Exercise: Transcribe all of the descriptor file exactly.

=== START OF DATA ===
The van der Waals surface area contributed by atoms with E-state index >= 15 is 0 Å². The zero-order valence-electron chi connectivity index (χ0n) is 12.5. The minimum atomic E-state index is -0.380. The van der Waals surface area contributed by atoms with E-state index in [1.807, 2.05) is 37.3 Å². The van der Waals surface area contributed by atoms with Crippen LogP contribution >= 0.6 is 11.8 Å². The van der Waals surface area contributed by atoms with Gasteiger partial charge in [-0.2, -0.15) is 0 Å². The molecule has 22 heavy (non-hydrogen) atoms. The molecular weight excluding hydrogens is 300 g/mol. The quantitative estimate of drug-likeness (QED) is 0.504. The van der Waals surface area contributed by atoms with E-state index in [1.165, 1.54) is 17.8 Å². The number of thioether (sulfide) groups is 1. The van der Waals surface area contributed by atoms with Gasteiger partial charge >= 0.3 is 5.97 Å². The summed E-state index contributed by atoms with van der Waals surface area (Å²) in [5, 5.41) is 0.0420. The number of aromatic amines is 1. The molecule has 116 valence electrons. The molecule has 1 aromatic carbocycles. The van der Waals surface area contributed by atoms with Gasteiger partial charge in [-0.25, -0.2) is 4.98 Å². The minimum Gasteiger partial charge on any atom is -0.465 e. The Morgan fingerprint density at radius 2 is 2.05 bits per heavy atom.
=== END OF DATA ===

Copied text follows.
The van der Waals surface area contributed by atoms with E-state index >= 15 is 0 Å². The zero-order valence-electron chi connectivity index (χ0n) is 12.5. The minimum atomic E-state index is -0.380. The van der Waals surface area contributed by atoms with E-state index in [1.807, 2.05) is 37.3 Å². The van der Waals surface area contributed by atoms with Crippen LogP contribution >= 0.6 is 11.8 Å². The van der Waals surface area contributed by atoms with Gasteiger partial charge in [-0.2, -0.15) is 0 Å². The molecule has 22 heavy (non-hydrogen) atoms. The molecular weight excluding hydrogens is 300 g/mol. The quantitative estimate of drug-likeness (QED) is 0.504. The van der Waals surface area contributed by atoms with E-state index in [1.165, 1.54) is 17.8 Å². The number of thioether (sulfide) groups is 1. The van der Waals surface area contributed by atoms with Gasteiger partial charge >= 0.3 is 5.97 Å². The summed E-state index contributed by atoms with van der Waals surface area (Å²) in [5, 5.41) is 0.0420. The number of aromatic amines is 1. The molecule has 116 valence electrons. The molecule has 1 aromatic carbocycles. The van der Waals surface area contributed by atoms with Gasteiger partial charge in [-0.25, -0.2) is 4.98 Å². The minimum Gasteiger partial charge on any atom is -0.465 e. The Morgan fingerprint density at radius 2 is 2.05 bits per heavy atom.